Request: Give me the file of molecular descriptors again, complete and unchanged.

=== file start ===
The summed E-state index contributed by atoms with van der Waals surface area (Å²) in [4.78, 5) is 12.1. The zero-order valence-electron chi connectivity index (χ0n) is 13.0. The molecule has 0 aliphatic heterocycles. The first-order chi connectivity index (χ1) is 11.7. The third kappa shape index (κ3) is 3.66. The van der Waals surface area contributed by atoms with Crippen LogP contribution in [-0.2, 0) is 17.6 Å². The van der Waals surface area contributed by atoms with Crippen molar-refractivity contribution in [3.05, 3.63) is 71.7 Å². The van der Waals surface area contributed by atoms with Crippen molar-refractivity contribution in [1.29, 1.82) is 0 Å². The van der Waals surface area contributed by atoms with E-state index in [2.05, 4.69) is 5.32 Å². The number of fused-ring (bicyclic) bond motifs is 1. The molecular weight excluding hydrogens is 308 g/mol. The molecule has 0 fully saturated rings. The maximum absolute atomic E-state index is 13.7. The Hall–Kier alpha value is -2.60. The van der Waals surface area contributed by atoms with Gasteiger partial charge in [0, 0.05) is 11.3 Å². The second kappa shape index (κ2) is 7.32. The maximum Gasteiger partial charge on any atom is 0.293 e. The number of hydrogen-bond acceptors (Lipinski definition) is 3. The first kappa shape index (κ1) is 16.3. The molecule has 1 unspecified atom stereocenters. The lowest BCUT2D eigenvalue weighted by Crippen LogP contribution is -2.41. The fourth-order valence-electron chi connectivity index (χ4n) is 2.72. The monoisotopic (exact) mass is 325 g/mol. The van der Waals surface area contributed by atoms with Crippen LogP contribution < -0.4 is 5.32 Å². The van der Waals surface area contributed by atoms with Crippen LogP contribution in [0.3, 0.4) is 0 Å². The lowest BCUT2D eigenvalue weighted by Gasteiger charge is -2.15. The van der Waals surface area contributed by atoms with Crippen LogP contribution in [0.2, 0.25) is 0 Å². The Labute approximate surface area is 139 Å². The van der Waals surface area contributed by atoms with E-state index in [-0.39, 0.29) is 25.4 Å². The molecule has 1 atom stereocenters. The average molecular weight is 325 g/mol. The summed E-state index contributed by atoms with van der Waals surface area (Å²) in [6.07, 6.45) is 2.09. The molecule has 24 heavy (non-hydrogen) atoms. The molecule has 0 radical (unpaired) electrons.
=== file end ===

The summed E-state index contributed by atoms with van der Waals surface area (Å²) in [4.78, 5) is 12.1. The zero-order valence-electron chi connectivity index (χ0n) is 13.0. The molecule has 0 aliphatic heterocycles. The first-order chi connectivity index (χ1) is 11.7. The third kappa shape index (κ3) is 3.66. The van der Waals surface area contributed by atoms with Crippen LogP contribution in [-0.2, 0) is 17.6 Å². The van der Waals surface area contributed by atoms with Crippen molar-refractivity contribution in [3.05, 3.63) is 71.7 Å². The van der Waals surface area contributed by atoms with Crippen molar-refractivity contribution in [1.29, 1.82) is 0 Å². The van der Waals surface area contributed by atoms with E-state index in [2.05, 4.69) is 5.32 Å². The number of fused-ring (bicyclic) bond motifs is 1. The molecular weight excluding hydrogens is 308 g/mol. The molecule has 0 fully saturated rings. The maximum absolute atomic E-state index is 13.7. The Hall–Kier alpha value is -2.60. The van der Waals surface area contributed by atoms with Gasteiger partial charge in [0, 0.05) is 11.3 Å². The second kappa shape index (κ2) is 7.32. The maximum Gasteiger partial charge on any atom is 0.293 e. The number of hydrogen-bond acceptors (Lipinski definition) is 3. The first kappa shape index (κ1) is 16.3. The molecule has 1 unspecified atom stereocenters. The lowest BCUT2D eigenvalue weighted by Crippen LogP contribution is -2.41. The fourth-order valence-electron chi connectivity index (χ4n) is 2.72. The monoisotopic (exact) mass is 325 g/mol. The van der Waals surface area contributed by atoms with Crippen LogP contribution < -0.4 is 5.32 Å². The van der Waals surface area contributed by atoms with Crippen LogP contribution in [0.3, 0.4) is 0 Å². The lowest BCUT2D eigenvalue weighted by Gasteiger charge is -2.15. The van der Waals surface area contributed by atoms with Crippen LogP contribution in [0.2, 0.25) is 0 Å². The Labute approximate surface area is 139 Å². The van der Waals surface area contributed by atoms with E-state index in [-0.39, 0.29) is 25.4 Å². The molecule has 1 atom stereocenters. The average molecular weight is 325 g/mol. The summed E-state index contributed by atoms with van der Waals surface area (Å²) in [6.07, 6.45) is 2.09. The molecule has 24 heavy (non-hydrogen) atoms. The molecule has 0 radical (unpaired) electrons.